By Deb Hamernik, ASAS Public Policy Committee
March 28, 2016 – Several ASAS members recently participated in a Congressional Visits Day and hosted a Snack & Fact briefing in Washington, D.C.
ASAS members Skip Bartol (Auburn University), Margaret Benson (Washington State University), Deb Hamernik (University of Nebraska), Alex Stelzleni (University of Georgia), and Cassie Welch (Iowa State University) participated in the Congressional Visits Day in Washington, D.C. during National Ag Week. Congressional Visits Day was organized by the American Society of Agronomy, Crop Science Society of America, and Soil Science Society of America. More than 65 undergraduate and graduate students, academic scientists, and certified crop advisors participated in these events.
On Monday, March 14, participants heard an update on funding opportunities from Sonny Ramaswamy (Director, USDA NIFA) and Sally Rockey (Executive Director, Foundation for Food and Agriculture Research).
Participants also discussed the President’s fiscal year 2017 budget request for the USDA NIFA, which includes a request for full funding (e.g., $700 million) for the Agriculture and Food Research Initiative (AFRI) competitive grants program. Although AFRI is authorized for $700 million, AFRI has only received $350 million in annual appropriations, and that was in fiscal year 2016. The bulk of the President’s requested increase for AFRI would come from mandatory funds. Mandatory spending requires new legislation to implement, and it must be deficit-neutral. This means the increase in funding must be paid for through either revenue increases or spending cuts. The request for increased AFRI funding comes at a time when Congress is faced with the prospect of soaring budget deficits. Funding the mandatory portion of the AFRI increase could require Congress to cut other popular programs like crop insurance, food stamps or even other research programs, which is extremely unlikely and not what we want.
On Tuesday, March 15, participants formed teams organized by state and visited their Congressional delegation on Capitol Hill. The goal of these visits was to ask Senators and Representatives to support full funding of AFRI to the authorized amount of $700 million—the amount that was authorized for AFRI in the 2008 Farm Bill. We did not have a position on the use of mandatory funding as was requested in the President’s budget. If our “ask” was met with resistance from Congress, we then asked for their support for another 8% increase in AFRI, which is what Congress appropriated in fiscal year 2016. This request would bring AFRI to $375 million in fiscal year 2017.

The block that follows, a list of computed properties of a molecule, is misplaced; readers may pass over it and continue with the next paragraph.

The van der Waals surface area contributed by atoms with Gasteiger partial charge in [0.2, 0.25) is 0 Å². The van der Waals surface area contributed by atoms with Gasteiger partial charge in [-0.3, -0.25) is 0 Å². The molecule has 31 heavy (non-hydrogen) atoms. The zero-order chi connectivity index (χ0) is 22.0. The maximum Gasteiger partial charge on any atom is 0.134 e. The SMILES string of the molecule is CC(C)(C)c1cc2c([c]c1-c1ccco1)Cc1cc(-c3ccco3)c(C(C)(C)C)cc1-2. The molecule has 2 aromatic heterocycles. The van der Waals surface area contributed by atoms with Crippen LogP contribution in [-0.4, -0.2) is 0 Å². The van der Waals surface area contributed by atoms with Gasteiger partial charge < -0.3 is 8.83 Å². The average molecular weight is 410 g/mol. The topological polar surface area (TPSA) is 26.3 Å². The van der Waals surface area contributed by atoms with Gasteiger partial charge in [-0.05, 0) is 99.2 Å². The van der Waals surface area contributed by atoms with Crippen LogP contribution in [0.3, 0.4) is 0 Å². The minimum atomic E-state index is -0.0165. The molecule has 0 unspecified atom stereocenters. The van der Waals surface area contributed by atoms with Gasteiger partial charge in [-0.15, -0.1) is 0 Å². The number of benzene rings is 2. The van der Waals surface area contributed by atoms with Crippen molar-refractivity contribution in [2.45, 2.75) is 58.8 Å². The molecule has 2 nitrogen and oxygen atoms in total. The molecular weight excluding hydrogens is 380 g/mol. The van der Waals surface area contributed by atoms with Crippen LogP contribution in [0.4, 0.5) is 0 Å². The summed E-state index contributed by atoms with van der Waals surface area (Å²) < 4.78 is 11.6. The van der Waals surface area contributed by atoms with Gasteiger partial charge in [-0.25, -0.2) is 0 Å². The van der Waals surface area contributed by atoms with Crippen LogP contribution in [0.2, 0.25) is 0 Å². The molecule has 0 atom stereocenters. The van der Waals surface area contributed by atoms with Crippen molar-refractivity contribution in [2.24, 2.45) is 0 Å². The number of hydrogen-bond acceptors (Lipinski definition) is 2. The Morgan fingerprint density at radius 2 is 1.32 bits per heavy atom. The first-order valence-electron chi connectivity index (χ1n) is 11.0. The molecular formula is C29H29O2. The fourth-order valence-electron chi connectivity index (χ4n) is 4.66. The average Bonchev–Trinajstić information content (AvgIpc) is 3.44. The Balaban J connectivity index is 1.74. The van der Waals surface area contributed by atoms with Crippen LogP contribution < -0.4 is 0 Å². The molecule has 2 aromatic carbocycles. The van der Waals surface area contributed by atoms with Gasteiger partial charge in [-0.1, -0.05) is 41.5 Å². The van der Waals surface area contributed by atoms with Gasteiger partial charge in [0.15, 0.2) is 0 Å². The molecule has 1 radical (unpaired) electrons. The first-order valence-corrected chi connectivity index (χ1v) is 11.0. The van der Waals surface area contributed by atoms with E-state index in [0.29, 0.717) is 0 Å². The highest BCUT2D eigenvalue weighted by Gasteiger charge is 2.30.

On Wednesday, March 16, ASAS members provided an overview of the October 2015 issue of Animal Frontiers, which focused on Land Use Challenges for Animal Agriculture. Doug Tolleson (University of Arizona) discussed the global effects of changing land use on animal agriculture. According to Doug, “Global changes in land use present multiple challenges to animal and rangeland scientists. The need to mitigate negative impacts, enhance positive impacts, and discover new innovative contributions to society from animals is at a critical juncture. Proper science-based land and livestock management will continue to mitigate negative environmental effects of livestock production, and provide positive effects, while producing needed goods and services.”
It is important for animal scientists to communicate and build relationships with their elected officials so that Congress understands the challenges and opportunities associated with production of animal-sourced foods. The Snack and Fact events are an excellent opportunity for animal scientists to provide a brief overview of a current issue associated with animal agriculture, and to answer questions from Congressional staffers. Most of the Congressional staff are under 25 years of age, and many are unfamiliar with agriculture, farming and ranching. Still, they want to understand modern management systems that provide animal-sourced foods for the nation’s population. Animal scientists are viewed as a credible and trusted source of science-based information and we should take every opportunity to have these conversations with our elected officials. If animal scientists don’t communicate with Congress, it is likely that they will turn to other sources (e.g., the Internet or social media) that may not provide accurate, science-based information on controversial issues associated with the production of animal-sourced proteins.
About the photo (left to right): Margaret Benson (Washington State University), Deb Hamernik (University of Nebraska), Julie McClure (Science Policy Manager, Agronomy, Crop, & Soil Science Societies), Cassie Welch (Iowa State University), Alex Stelzleni (University of Georgia) outside the House conference room, with the U.S. Capitol in the background.